Madden 18 Tips - How to Read the Defense in Madden 18: 3 Simple Steps
How to Read the Defense As a Quarterback
Look at the safeties.If they are deep, run the ball,or throw a quick pass. If they are not, play-action to look like you are going to run the ball. Look for the safeties to be in a zone, unless it's a blitz, when they will most likely be in man.
Look for a zone defense.The safeties will be playing close to the middle. If you see the safeties and cornerbacks freeze in coverage, attack the space between them.
Check for holes.This is the most important thing to look for. If a receiver is not going to be in a hole, change the route.
Look for a blitz.If the linebackers or safeties are cheating toward the line at all, be ready to dump the ball off. Remember that linebackers might try to sack you. If you see a linebacker that looks like they will blitz, let the linemen know by saying something like this: Cover him! or Get this guy! so that they can keep them away from you.
Be familiar with the opponent's defensive tendencies.Know what to expect in each game. You need to be able to recognize cover-1, 2, 3, and 4.
Know the type of defense the opponent is running.The two typical defense you will see are 4-3 and 3-4. 4-3 consists of 4 defensive lineman and 3 linebackers. 3-4 consists of 3 defensive lineman and 4 linebackers.
Know the weak areas, the hard-to-cover spots.Know the zones of the field that are easiest to exploit for each specific type of coverage.
Recognize which defenders are cheating or overcompensating.For example, a safety in cover-2 is creeping up and jumping the 15-yd quick post. A QB must recognize this and make the safety pay by pump-faking and then airing the ball out for the double-move fly route. This requires great focus.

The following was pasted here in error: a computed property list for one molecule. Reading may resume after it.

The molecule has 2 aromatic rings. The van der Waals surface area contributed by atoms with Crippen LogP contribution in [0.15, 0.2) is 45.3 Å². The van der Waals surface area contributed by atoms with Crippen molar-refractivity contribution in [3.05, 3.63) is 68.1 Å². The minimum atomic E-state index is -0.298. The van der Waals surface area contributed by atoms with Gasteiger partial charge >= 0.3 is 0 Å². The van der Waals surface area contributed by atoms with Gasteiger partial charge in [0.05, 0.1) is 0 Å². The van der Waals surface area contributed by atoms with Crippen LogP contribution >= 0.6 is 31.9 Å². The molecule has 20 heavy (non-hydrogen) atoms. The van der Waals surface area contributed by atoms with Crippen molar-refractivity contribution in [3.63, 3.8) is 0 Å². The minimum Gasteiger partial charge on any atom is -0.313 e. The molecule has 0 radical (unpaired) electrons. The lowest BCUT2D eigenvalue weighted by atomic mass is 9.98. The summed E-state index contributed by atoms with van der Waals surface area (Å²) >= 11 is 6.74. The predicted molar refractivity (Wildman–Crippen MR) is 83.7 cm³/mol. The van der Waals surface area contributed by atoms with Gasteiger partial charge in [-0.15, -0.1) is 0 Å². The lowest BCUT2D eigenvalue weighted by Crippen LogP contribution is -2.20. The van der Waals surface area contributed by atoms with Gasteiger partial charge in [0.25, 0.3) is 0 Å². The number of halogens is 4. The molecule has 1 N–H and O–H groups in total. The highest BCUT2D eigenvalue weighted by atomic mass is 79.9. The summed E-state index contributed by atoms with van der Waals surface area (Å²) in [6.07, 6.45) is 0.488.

Look at how loose or tight the corners are playing.If they are keeping a cushion, you need to make the quick throw such as a WR screen, quick out, curl, stop, or slant. If they are playing tight bump-and-run, you need to look to the fly, corner, fade, deep post, or deep out.
Recognize mismatches.If you are lucky enough to have a standout wide receiver, there will be times when the defense gets locked into a mismatch. You must instantly recognize it, seeing when a poor defender is on that receiver, and exploit it by going to that receiver. Get the ball in his hands and let him go to work.
Pay attention to game film.If you're going to be able to read a defense like a book, you first need to understand the language the book is written in. Watch the film carefully and pay attention to the body language of each and every defender before each and every play. Look for patterns, and when you actually get on the field, you'll know exactly what's coming. You can also play realistic video games such as Madden NFL 16. That can help you read a defense and get game-time experience outside of practice.
Do most of your work before the snap.You won't have very much time to read the defense after the snap. After the snap glance to make sure the defense wasn't disguising the coverage, and then make the throw that you know will be open.
Read during the pre-snap.If the safeties are next to each other while the corners are tight on their receivers, the safeties are going to be in cover two while the corners will play man. If a safety lines up on the tight end, all the defensive backs are playing man.